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Westchester Pros Dissect the PGA Championship

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The biggest event in local golf this year is the 2019 PGA Championship, scheduled for May 16-20 on the Black Course at Bethpage State Park on Long Island. This marks the 101st playing of the major tournament, which was first held in 1916 at Siwanoy CC in Bronxville.

The Westchester club pros who have qualified to play in the championship have close ties to the Black, the site of the NYS Open for many years. We asked several of them to tell us what it was like competing with the stars of the PGA TOUR at other PGA Championships and to give them (and us) some tips on how to score on Bethpage Black.

Rob Labritz, director of golf at GlenArbor, has competed in the major five times so far and went home from Whistling Straits with the low club pro trophy in 2010. He enjoys many memories from the tournaments over the years. “My first tee shot in my first PGA Championship was at Hazeltine in 2002. I was so nervous, I couldn’t get the ball on the tee because my hand was shaking so bad,” he says, then adds with a chuckle, “I striped it down the middle and cruised on to make a sweet double.”

Labritz has won the NYS Open on the Black three times. He says the key to the course is simple: “You have to drive the ball in the fairway. Period. Numbers 1, 2, and 6 are shorter holes that you can attack, but you must get used to hitting long irons into many par-4 holes. You can actually take advantage of the par 5s out there.”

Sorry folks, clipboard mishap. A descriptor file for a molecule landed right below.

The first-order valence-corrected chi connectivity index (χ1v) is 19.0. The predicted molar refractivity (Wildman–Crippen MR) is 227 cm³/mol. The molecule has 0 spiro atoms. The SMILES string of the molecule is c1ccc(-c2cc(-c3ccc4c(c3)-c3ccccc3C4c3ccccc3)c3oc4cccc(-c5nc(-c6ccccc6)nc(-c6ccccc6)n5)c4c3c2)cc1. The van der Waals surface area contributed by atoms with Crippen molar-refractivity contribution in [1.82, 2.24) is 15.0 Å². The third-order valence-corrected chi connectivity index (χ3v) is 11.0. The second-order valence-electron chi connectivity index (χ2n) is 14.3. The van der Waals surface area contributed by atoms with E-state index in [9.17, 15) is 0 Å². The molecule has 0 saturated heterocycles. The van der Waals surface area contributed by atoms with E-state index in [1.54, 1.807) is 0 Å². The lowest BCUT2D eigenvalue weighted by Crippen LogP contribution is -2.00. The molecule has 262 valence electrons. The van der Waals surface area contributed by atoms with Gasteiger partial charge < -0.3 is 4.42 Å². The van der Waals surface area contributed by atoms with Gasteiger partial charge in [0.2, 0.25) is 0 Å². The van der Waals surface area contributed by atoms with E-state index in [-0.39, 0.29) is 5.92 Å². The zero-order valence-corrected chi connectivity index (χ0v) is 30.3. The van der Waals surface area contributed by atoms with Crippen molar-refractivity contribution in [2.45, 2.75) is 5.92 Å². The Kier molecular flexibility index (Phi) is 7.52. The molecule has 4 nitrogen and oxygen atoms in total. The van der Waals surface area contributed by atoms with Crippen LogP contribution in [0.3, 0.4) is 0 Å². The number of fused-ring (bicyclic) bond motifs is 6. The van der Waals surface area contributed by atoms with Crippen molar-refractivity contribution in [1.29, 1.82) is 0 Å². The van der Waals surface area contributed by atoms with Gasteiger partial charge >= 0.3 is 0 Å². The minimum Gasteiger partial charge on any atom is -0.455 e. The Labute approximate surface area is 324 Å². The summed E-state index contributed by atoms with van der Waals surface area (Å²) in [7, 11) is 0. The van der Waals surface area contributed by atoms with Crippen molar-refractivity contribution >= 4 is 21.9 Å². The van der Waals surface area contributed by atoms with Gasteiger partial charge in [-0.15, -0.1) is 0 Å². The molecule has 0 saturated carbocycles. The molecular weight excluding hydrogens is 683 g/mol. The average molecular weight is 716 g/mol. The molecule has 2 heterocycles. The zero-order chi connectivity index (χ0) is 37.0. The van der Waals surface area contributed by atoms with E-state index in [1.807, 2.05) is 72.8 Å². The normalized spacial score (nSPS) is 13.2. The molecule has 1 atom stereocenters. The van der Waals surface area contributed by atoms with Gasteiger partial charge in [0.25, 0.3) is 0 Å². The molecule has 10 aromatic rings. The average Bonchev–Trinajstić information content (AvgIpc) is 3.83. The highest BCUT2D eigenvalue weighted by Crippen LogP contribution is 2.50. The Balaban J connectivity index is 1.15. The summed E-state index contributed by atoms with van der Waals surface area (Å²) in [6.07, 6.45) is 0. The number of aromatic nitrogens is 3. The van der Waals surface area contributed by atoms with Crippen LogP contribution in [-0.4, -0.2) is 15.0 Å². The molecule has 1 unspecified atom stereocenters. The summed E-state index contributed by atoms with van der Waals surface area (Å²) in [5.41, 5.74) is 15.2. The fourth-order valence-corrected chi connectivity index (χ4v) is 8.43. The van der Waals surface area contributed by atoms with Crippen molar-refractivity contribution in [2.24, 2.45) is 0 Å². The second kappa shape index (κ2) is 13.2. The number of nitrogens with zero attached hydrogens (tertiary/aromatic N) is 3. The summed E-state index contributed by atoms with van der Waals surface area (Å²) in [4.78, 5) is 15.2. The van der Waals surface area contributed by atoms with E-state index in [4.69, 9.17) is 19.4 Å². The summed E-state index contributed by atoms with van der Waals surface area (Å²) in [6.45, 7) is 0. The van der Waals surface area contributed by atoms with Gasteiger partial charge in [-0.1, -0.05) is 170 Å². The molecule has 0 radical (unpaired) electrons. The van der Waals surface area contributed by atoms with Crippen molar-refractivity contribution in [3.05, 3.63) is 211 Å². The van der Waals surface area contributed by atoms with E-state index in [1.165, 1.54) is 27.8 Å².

Greg Bisconti, director of golf at Saint Andrew’s, played in three PGA Championships over the years. He actually held the lead after 12 holes in his first try and won the low club pro award in 2009 at Hazeltine. He credits much of his success to the local golf scene. “Everything the Met Section is and the golf courses we get to play here really prepare you for play at the highest level,” he says. “I love to compete, and standing on the stage on Sunday with PGA Champion Y.E. Yang was the culmination of everything I’ve ever worked for.”

Bisconti won his first college tournament at the Black playing for St. John’s. “It’s so difficult, but it’s fair,” he points out. “When you play good shots, you’re rewarded. The course is just always in your face and can knock you on your butt. You have to be 100 percent focused and dialed in on every swing.”

Another multiple-PGA Championship competitor is Century assistant pro Frank Bensel, who competed in it twice so far. “For a club pro, it’s the pinnacle of your golf career,” he says. “It’s a good test of how your game stacks against the best players in the world. It gave me great confidence.” He adds that “the courses were difficult, but no more so than a Met Open course.”

Bensel also won the NYS Open on the Black and expects it to hold up well against the PGA Championship field. “I am sure the rough will be high,” he says, “but if you can keep it in the fairway and get it on the greens, you can score. Ball striking is huge, because if you miss either one, you’re going to make a bogey.”

Metropolis’ head pro Craig Thomas also competed in the PGA Championship and at one time held the course record on the Black. His 64 was tied in 2017 by Cameron Young of Scarborough, who was the first amateur to win the NYS Open.

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